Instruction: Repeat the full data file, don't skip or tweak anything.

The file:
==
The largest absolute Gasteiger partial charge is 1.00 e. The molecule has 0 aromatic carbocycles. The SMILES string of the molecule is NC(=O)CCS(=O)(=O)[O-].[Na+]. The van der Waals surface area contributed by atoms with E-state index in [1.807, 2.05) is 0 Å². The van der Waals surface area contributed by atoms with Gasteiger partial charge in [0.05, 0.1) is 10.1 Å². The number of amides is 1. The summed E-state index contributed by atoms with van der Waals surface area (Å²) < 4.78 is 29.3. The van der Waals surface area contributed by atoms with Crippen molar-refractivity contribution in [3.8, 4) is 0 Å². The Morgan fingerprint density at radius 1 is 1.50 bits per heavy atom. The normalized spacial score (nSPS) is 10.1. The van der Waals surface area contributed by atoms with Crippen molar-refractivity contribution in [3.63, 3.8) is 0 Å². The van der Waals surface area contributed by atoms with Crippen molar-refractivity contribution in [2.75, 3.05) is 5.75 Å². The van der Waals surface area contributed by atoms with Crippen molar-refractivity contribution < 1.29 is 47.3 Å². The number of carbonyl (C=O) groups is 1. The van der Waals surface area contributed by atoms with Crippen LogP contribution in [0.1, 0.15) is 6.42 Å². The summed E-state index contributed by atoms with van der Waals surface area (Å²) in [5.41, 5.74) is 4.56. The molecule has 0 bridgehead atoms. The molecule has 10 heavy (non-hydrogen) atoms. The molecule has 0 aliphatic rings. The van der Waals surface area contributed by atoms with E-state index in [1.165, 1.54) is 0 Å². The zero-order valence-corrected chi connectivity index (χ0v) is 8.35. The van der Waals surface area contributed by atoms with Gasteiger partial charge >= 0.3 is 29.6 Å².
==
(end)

The largest absolute Gasteiger partial charge is 1.00 e. The molecule has 0 aromatic carbocycles. The SMILES string of the molecule is NC(=O)CCS(=O)(=O)[O-].[Na+]. The van der Waals surface area contributed by atoms with E-state index in [1.807, 2.05) is 0 Å². The van der Waals surface area contributed by atoms with Gasteiger partial charge in [0.05, 0.1) is 10.1 Å². The number of amides is 1. The summed E-state index contributed by atoms with van der Waals surface area (Å²) < 4.78 is 29.3. The van der Waals surface area contributed by atoms with Crippen molar-refractivity contribution in [3.8, 4) is 0 Å². The Morgan fingerprint density at radius 1 is 1.50 bits per heavy atom. The normalized spacial score (nSPS) is 10.1. The van der Waals surface area contributed by atoms with Crippen molar-refractivity contribution in [3.63, 3.8) is 0 Å². The van der Waals surface area contributed by atoms with Crippen molar-refractivity contribution in [2.75, 3.05) is 5.75 Å². The van der Waals surface area contributed by atoms with Crippen molar-refractivity contribution < 1.29 is 47.3 Å². The number of carbonyl (C=O) groups is 1. The van der Waals surface area contributed by atoms with Crippen LogP contribution in [0.1, 0.15) is 6.42 Å². The summed E-state index contributed by atoms with van der Waals surface area (Å²) in [5.41, 5.74) is 4.56. The molecule has 0 bridgehead atoms. The molecule has 10 heavy (non-hydrogen) atoms. The molecule has 0 aliphatic rings. The van der Waals surface area contributed by atoms with E-state index in [1.165, 1.54) is 0 Å². The zero-order valence-corrected chi connectivity index (χ0v) is 8.35. The van der Waals surface area contributed by atoms with Gasteiger partial charge >= 0.3 is 29.6 Å².